I think Hallmark may have hyped the notion of friendship a bit too much.
Inflated the premise and oversold its availability to the masses.
Or maybe it was those afterschool specials and sappy sitcoms.
Or the mean girl movies in which good prevailed and true friends stood solid.
Something has given our kids a misguided view of where they’ll find real friends and just what they’ll look like.
Perhaps the culprit is Facebook –so much else is blamed on the social networking site.
Eight hundred and eighty-three friends -Seriously?
I used to cringe when my husband came home from a business meeting referring to his friends in attendance.
Those aren’t friends- they’re business associates, I would practically shout every time.
And I was often surprised at the reaction of those newly moved to town who were disappointed by the no-entry cliques that were too reminiscent of high school for my liking. I was never really sure why the newbies wanted in to the select town circles. Did they really think those people jockeying to get their own kids on the best soccer teams were going to pull another’s kid along?
One of my students was recently disappointed by her so-called friends. After what she saw as a betrayal, she said she was now going to trust no one.
In talking her off the ledge, I assured her that this new philosophy was extreme.
And then I delved a bit into just what her expectations of her friends were. But before I reached that bar, I had to ask –who she considered to be her friends? How many did she have? And the question which spoke more to my own philosophy than hers –how many exactly did she think she deserved?
I brokered my own response before she had a chance to answer. If you can count your close friends on a single hand, consider yourself lucky, I told her.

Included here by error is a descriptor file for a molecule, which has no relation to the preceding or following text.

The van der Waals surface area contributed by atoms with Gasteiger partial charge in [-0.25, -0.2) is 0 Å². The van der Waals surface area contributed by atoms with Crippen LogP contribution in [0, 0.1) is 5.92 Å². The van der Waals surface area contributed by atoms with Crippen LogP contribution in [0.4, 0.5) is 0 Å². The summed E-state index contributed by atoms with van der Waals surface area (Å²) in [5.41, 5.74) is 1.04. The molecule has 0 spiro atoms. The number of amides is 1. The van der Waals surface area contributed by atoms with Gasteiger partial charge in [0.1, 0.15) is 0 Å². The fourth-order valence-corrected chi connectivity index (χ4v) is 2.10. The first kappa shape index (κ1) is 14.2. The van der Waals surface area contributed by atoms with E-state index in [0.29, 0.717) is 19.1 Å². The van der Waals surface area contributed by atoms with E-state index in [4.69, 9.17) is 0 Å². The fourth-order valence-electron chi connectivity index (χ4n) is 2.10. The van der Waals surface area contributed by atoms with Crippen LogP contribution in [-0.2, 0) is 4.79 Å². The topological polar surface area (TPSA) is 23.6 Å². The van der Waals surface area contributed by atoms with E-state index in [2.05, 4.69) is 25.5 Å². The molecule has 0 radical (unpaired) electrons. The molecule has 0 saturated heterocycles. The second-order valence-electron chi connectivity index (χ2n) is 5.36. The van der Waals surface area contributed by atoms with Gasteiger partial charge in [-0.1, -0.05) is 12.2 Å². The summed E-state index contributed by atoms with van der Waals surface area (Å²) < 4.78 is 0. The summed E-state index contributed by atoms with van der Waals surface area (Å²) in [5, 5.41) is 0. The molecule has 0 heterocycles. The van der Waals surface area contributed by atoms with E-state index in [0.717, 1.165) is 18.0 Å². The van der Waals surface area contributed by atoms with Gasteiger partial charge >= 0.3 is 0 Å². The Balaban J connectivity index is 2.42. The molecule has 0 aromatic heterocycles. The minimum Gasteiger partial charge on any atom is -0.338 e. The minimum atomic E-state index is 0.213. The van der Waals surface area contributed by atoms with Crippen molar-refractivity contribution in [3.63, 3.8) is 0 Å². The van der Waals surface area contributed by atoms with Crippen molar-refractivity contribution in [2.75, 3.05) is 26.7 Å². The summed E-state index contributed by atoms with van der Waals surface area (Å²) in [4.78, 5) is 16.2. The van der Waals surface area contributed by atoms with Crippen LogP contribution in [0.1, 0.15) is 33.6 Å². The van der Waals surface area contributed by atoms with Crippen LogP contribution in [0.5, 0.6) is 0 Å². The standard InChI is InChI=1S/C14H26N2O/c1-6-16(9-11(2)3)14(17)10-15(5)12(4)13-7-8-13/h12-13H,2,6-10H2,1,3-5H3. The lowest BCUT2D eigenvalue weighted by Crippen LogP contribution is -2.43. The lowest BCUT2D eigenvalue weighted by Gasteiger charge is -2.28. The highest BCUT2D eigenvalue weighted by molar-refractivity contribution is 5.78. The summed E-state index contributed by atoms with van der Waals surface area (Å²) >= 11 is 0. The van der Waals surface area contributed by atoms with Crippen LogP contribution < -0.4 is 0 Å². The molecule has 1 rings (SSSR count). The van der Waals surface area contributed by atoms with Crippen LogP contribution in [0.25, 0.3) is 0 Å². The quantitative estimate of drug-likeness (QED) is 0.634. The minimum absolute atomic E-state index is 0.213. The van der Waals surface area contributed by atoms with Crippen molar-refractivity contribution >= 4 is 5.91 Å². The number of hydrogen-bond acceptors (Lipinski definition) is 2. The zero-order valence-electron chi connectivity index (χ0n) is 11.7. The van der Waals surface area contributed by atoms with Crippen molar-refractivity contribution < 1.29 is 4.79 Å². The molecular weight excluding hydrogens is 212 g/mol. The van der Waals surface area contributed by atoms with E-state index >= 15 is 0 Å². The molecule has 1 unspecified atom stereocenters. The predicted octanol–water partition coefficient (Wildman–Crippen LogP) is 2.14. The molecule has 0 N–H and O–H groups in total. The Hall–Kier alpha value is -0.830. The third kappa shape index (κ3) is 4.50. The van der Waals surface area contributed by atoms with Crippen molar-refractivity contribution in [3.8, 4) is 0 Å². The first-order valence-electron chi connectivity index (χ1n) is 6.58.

She is lucky. And she knows this. And she also acknowledges that she was perhaps misguided to label every acquaintance on even a small college campus as friend. Because not every project partner or kindred classmate is a friend. Tight living quarters don’t make tight friendships. And slurpy sentiments proffered at local bars are often forgotten before the sticky floors have been mopped dry.
My daughter’s been tricked too many times by the illusion of friendship. At 21, I think she’s finally getting a sense of what she needs from the people in her life. And just how much she’s willing to give in return. Her foundation of friendship rests, in part, on membership in a sorority. When she first considered joining, I have to admit I wasn’t entirely on board. It wasn’t just the what-would-I-do voice in my head; it was that other, much louder voice of parental caution. She’d been hurt before –by girls- and the thought of such a large assemblage of them struck me as that many more chances for pain.
I was wrong.
Theta Phi Alpha has given Alex the friends she missed out on in high school. And I think they may be true friends. But it doesn’t really matter what I think. It’s what she believes that counts here. Time will tell. Alex has always been quick to jump into new friendships, but quick also to abandon them when they didn’t measure up. In Theta Phi, loyalty is a requirement of membership.
My student is under no such contractual obligation to give her own friends a second chance.
But she will.
Or at least she will to those who now fit her narrower construction of the word.
She doesn’t know it yet, but that definition is likely to grow narrower still.
Because I’m that old, I’ve had friendships as old as my student. And I can vouch for the genuineness of them because they’ve stood the test of time. I could teach her much about what constitutes a true friend.
But I won’t.
She’ll figure it out -she’s smart. Although it isn’t often one’s intellect that speaks most loudly where matters of the heart are concerned. And a true friendship is indeed its own sort of love affair. In fact, most friendships last longer than love affairs; many outlast marriages.
So while I’ll pass on giving advice on the girls in my student’s life, I will tell her that when she’s choosing a boy to try seeing first if he measures up as a friend. Because not only is that a great place to start, it’s also not a bad place to end.